Primary prevention of malaria
It is best to use the ABCD method for Prevention Of Malaria, which holds for:
- Knowing of risk – find out whether you’re at risk of getting malaria.
- Bite prevention – avoid mosquito bites simply by using insect repellent, covering the arms & legs, & using a mosquito net.
- Check whether you need to take malaria prevention medicine– in case you do, make sure you take the right antimalarial medicine at the right dose, & complete the course.
- Diagnosis – seek immediate medical guidance if you have malaria symptoms, including up to a year when you come back from traveling.
Secondary prevention of malaria
Secondary prevention takes in controlling and make fewer individual risks by using the full range of personal safety and behavior modification measures.
How can malaria be controlled and prevented?
The main step is focused on the reduction of the contact between mosquitoes and humans, the destruction of larvae by environmental management and the use of larvicides or mosquito larvae predators, and the destruction of mature mosquitoes by indoor extra spraying and insecticide-use bed nets.
Preventing drugs for Malaria
For the Prevention Of Malaria, there is no vaccine available. So it’s very important to take antimalarial medication to reduce your chances of getting malaria. Depending on the area you are visiting & your individual risk factors for
infection, talk to your physician if you are traveling to an area where malaria is common or if you live in such an area.
You could be prescribed medications to prevent the disease. These medications are the same as those used to treat malaria & should be taken before, during, & after your trip. Some preventive medicines are: Atovaquone/proguanil (Malarone), doxycycline &mefloquine, etc Chloroquine (Aralen) may become used safely in all trimesters of pregnancy, &Mefloquine may be used safely in the second & third trimesters of pregnancy.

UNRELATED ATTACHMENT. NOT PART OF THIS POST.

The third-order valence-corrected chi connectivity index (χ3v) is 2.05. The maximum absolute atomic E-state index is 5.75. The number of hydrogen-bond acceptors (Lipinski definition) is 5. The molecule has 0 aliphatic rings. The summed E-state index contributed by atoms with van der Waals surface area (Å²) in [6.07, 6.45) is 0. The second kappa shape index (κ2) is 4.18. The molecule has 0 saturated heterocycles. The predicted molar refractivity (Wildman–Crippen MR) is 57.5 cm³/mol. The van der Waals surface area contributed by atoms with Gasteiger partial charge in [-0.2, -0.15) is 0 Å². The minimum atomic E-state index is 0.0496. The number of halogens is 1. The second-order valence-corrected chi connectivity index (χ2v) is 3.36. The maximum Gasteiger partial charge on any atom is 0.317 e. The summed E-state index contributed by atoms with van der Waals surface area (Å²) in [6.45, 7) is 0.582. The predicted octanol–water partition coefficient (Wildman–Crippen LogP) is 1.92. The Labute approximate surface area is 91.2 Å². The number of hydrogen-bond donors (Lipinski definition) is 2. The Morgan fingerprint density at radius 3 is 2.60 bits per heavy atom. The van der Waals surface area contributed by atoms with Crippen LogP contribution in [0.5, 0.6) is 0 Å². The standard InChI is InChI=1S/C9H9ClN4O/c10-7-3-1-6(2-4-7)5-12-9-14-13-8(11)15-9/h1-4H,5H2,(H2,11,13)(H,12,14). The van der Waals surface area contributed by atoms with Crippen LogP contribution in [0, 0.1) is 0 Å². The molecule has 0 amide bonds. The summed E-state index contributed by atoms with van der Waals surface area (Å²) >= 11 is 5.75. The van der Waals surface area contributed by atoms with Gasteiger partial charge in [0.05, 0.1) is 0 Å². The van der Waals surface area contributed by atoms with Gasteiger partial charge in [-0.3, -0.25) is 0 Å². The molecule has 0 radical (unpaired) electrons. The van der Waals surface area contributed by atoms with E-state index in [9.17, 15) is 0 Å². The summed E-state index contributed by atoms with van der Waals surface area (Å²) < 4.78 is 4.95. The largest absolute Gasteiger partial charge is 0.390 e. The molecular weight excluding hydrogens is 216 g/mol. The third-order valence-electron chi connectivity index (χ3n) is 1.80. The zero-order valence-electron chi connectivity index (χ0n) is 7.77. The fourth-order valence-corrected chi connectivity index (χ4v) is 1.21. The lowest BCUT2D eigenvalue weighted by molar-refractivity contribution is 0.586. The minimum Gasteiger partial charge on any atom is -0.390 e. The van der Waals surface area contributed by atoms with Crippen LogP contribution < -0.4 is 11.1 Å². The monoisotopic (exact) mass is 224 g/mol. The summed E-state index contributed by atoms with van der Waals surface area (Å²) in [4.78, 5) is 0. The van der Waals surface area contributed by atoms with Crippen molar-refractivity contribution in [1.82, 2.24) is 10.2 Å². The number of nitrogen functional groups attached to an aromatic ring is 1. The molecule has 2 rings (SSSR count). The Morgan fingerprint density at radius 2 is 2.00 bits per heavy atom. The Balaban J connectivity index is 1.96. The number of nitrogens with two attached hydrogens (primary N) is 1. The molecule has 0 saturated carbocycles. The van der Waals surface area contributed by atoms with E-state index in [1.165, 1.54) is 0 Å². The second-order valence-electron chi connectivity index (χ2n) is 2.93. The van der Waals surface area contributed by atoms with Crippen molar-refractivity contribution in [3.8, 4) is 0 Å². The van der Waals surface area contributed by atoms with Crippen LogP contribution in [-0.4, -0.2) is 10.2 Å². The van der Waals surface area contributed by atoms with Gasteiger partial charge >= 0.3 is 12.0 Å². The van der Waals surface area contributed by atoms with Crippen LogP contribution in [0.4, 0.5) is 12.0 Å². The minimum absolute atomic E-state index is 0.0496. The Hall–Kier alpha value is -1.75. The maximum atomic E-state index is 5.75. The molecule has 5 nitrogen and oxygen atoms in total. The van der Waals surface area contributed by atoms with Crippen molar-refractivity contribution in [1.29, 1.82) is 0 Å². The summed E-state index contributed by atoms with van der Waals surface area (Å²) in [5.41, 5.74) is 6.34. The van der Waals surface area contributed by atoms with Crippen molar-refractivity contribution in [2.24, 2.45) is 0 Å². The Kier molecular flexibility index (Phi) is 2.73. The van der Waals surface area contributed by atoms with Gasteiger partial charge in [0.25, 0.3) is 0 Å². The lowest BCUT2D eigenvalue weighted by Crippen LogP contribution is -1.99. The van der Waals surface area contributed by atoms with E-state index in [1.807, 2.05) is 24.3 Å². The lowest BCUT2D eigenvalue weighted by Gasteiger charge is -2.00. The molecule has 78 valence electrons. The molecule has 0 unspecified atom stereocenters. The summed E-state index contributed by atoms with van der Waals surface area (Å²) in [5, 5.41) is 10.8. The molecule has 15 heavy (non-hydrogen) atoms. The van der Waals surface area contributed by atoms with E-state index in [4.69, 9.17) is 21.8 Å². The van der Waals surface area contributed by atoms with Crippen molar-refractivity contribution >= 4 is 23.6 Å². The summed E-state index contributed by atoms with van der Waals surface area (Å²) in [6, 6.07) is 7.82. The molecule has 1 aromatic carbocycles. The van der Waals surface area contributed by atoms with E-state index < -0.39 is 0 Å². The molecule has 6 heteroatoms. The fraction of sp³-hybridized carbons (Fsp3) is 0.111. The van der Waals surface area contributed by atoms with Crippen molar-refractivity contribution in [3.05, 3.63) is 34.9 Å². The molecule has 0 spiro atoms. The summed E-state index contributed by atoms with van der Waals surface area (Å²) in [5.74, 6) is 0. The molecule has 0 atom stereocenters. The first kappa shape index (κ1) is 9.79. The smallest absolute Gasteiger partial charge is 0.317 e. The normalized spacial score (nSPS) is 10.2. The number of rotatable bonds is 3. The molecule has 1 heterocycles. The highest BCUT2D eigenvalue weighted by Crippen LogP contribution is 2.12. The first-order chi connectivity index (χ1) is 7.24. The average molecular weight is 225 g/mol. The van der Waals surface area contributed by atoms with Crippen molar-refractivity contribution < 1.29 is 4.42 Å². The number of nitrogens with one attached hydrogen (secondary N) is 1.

Many malaria parasites are now resisting the particular most common drugs used to treat the disease.
Key elements in the Prevention Of Malaria include barrier protection & chemoprophylaxis
Chloroquine & Resochen are also available in tablet & syrup form.
Resochen prevention dose: For Prevention Of Malaria two tablets take once weekly for adults, & one tablet takes once weekly for children.
When taking antimalarial medication:
- make sure you find the right antimalarial medicine before you go – check with your doctor or pharmacist if you’re unsure
- follow the instructions included with your tablets carefully
- depending on the form you are taking, continue to take your medicine for up to four weeks after returning from your trip to cover the particular incubation period of the disease
Check with your GP to make sure you’ve prescribed a medication you can tolerate. You may become more at risk from side effects if you:
- have HIV or AIDS
- have epilepsy or any kind of seizure condition
- are depressed or have another mental health condition
- have heart, liver, or kidney problems
- take medicine, like warfarin, to prevent blood clots
- use combined hormonal contraception, such as the contraceptive pill or contraceptive spots
If you have taken antimalarial medication in the last, do not assume it is suitable for future trips. The antimalarial you need to take depends on which strain of malaria is carried by the mosquitoes & whether they’re resistant to certain types of antimalarial medication.